Exploring CDC Performances: Factors Impacting the Success of Community-Based Non-Profit Housing Developers
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The purpose of this study is to explore the most prominent factors impacting the performance of community development corporations, or CDCs, as they strive to produce and rehabilitate affordable housing stock while empowering citizens to become involved in local issues of concern. Previous efforts have linked CDC success to several areas of capacity, including staff experience, the extent of ties to intermediary groups, and the degree of community involvement and representation in the organization.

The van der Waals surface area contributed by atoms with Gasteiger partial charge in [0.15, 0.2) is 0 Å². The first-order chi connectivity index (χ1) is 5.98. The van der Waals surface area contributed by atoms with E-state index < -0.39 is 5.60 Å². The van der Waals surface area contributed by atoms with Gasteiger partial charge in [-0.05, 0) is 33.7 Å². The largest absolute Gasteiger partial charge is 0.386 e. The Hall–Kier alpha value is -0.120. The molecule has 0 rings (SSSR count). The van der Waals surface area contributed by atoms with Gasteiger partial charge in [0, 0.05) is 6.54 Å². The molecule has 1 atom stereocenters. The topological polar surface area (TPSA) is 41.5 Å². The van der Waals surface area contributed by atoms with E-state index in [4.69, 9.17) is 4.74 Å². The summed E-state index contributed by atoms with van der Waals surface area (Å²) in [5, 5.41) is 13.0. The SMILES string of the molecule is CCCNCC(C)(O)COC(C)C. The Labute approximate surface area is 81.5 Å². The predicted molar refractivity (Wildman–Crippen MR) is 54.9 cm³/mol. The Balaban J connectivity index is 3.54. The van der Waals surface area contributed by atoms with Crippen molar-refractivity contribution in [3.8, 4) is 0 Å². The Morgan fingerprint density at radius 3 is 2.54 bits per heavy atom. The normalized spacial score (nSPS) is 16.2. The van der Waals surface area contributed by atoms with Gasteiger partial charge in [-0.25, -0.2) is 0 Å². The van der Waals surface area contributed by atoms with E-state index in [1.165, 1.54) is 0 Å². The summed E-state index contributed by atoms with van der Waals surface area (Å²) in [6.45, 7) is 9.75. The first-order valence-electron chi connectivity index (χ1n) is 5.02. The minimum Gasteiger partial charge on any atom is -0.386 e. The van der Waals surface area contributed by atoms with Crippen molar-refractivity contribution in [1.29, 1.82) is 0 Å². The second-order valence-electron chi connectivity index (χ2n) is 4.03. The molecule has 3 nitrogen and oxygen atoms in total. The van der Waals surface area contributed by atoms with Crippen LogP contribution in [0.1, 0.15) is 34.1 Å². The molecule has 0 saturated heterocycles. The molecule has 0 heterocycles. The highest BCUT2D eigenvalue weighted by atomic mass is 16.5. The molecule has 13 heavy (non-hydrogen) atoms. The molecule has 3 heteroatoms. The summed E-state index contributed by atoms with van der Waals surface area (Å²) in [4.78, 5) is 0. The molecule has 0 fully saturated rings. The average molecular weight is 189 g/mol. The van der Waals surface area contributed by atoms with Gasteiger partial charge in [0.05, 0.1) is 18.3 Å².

To test the strength of the relationship between such organizational attributes and the attainment of CDC objectives, an electronic questionnaire was submitted to a sample of CDC executive directors across the U.S. The data collected indicates that executive director tenure is moderately correlated with the number of funding sources held by each CDC. In addition, the number of informal ties to intermediaries, the freguency of community outreach meetings held annually, and the number of volunteers assisting CDCs in any capacity were also associated with greater access to funding, Finally, none of the studied capacity indicators had a significant corelation with either the revenue-expense ratio or the number of single-family housing units produced or rehabilitated annually. The results suggest that reducing turnover at the executive director position, working to foster greater ties to informal industry support networks, and increasing outreach and volunteer promotion efforts may all create additional opportunities for the acquisition of needed funding.